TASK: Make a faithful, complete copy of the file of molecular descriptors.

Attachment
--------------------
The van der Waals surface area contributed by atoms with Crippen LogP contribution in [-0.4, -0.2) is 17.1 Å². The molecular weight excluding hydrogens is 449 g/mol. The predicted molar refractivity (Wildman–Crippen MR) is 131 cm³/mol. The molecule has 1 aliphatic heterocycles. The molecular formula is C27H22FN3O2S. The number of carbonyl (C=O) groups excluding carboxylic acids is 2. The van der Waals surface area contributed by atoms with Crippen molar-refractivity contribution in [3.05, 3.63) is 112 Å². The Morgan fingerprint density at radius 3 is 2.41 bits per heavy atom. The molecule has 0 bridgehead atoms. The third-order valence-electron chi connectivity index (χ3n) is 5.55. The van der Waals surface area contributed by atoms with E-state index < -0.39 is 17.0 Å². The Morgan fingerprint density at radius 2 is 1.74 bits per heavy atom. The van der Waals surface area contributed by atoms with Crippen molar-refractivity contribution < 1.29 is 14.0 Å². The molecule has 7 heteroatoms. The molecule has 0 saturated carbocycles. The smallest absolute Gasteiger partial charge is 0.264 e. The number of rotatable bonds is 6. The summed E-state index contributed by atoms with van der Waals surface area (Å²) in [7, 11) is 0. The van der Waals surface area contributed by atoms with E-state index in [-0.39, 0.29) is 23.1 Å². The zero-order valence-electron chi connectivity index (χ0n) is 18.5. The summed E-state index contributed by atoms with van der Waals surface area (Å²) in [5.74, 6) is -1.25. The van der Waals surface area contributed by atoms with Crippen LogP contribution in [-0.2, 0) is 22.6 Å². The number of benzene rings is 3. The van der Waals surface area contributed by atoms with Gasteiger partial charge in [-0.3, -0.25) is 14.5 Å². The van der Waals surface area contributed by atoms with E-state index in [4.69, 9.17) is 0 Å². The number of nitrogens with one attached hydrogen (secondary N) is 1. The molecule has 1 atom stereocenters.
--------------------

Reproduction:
The van der Waals surface area contributed by atoms with Crippen LogP contribution in [-0.4, -0.2) is 17.1 Å². The molecular weight excluding hydrogens is 449 g/mol. The predicted molar refractivity (Wildman–Crippen MR) is 131 cm³/mol. The molecule has 1 aliphatic heterocycles. The molecular formula is C27H22FN3O2S. The number of carbonyl (C=O) groups excluding carboxylic acids is 2. The van der Waals surface area contributed by atoms with Crippen molar-refractivity contribution in [3.05, 3.63) is 112 Å². The Morgan fingerprint density at radius 3 is 2.41 bits per heavy atom. The molecule has 0 bridgehead atoms. The third-order valence-electron chi connectivity index (χ3n) is 5.55. The van der Waals surface area contributed by atoms with E-state index < -0.39 is 17.0 Å². The Morgan fingerprint density at radius 2 is 1.74 bits per heavy atom. The van der Waals surface area contributed by atoms with Crippen molar-refractivity contribution < 1.29 is 14.0 Å². The molecule has 7 heteroatoms. The molecule has 0 saturated carbocycles. The smallest absolute Gasteiger partial charge is 0.264 e. The number of rotatable bonds is 6. The summed E-state index contributed by atoms with van der Waals surface area (Å²) in [7, 11) is 0. The van der Waals surface area contributed by atoms with E-state index in [-0.39, 0.29) is 23.1 Å². The zero-order valence-electron chi connectivity index (χ0n) is 18.5. The summed E-state index contributed by atoms with van der Waals surface area (Å²) in [5.74, 6) is -1.25. The van der Waals surface area contributed by atoms with Crippen LogP contribution in [-0.2, 0) is 22.6 Å². The number of benzene rings is 3. The van der Waals surface area contributed by atoms with Gasteiger partial charge in [-0.3, -0.25) is 14.5 Å². The van der Waals surface area contributed by atoms with E-state index in [4.69, 9.17) is 0 Å². The number of nitrogens with one attached hydrogen (secondary N) is 1. The molecule has 1 atom stereocenters.